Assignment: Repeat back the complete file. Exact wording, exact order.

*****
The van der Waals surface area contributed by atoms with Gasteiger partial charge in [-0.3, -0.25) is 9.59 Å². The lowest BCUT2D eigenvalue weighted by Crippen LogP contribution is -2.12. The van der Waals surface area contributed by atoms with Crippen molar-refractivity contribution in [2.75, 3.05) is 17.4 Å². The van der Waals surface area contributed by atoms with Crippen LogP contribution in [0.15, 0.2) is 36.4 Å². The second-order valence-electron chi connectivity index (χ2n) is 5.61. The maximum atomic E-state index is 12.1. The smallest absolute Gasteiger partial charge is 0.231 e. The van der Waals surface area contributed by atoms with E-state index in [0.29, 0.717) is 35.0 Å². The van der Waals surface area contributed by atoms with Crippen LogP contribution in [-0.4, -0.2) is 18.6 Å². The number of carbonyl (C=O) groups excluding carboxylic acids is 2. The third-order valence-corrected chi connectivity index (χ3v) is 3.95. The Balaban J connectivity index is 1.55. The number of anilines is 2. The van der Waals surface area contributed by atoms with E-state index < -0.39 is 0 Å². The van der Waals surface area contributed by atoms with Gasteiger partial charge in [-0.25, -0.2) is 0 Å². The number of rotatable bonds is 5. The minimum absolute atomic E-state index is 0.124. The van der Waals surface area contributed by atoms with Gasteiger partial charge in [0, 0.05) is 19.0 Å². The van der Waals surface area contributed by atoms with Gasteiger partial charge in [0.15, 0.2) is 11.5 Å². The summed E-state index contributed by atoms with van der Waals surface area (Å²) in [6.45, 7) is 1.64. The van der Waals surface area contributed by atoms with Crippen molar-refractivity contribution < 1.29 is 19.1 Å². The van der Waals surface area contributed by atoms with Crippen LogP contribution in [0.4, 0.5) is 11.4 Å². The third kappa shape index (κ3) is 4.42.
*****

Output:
The van der Waals surface area contributed by atoms with Gasteiger partial charge in [-0.3, -0.25) is 9.59 Å². The lowest BCUT2D eigenvalue weighted by Crippen LogP contribution is -2.12. The van der Waals surface area contributed by atoms with Crippen molar-refractivity contribution in [2.75, 3.05) is 17.4 Å². The van der Waals surface area contributed by atoms with Crippen LogP contribution in [0.15, 0.2) is 36.4 Å². The second-order valence-electron chi connectivity index (χ2n) is 5.61. The maximum atomic E-state index is 12.1. The smallest absolute Gasteiger partial charge is 0.231 e. The van der Waals surface area contributed by atoms with E-state index in [0.29, 0.717) is 35.0 Å². The van der Waals surface area contributed by atoms with Crippen LogP contribution in [-0.4, -0.2) is 18.6 Å². The number of carbonyl (C=O) groups excluding carboxylic acids is 2. The third-order valence-corrected chi connectivity index (χ3v) is 3.95. The Balaban J connectivity index is 1.55. The number of anilines is 2. The van der Waals surface area contributed by atoms with E-state index < -0.39 is 0 Å². The van der Waals surface area contributed by atoms with Gasteiger partial charge in [-0.25, -0.2) is 0 Å². The number of rotatable bonds is 5. The minimum absolute atomic E-state index is 0.124. The van der Waals surface area contributed by atoms with Gasteiger partial charge in [0, 0.05) is 19.0 Å². The van der Waals surface area contributed by atoms with Gasteiger partial charge in [0.15, 0.2) is 11.5 Å². The summed E-state index contributed by atoms with van der Waals surface area (Å²) in [6.45, 7) is 1.64. The van der Waals surface area contributed by atoms with Crippen molar-refractivity contribution < 1.29 is 19.1 Å². The van der Waals surface area contributed by atoms with Crippen LogP contribution in [0.4, 0.5) is 11.4 Å². The third kappa shape index (κ3) is 4.42.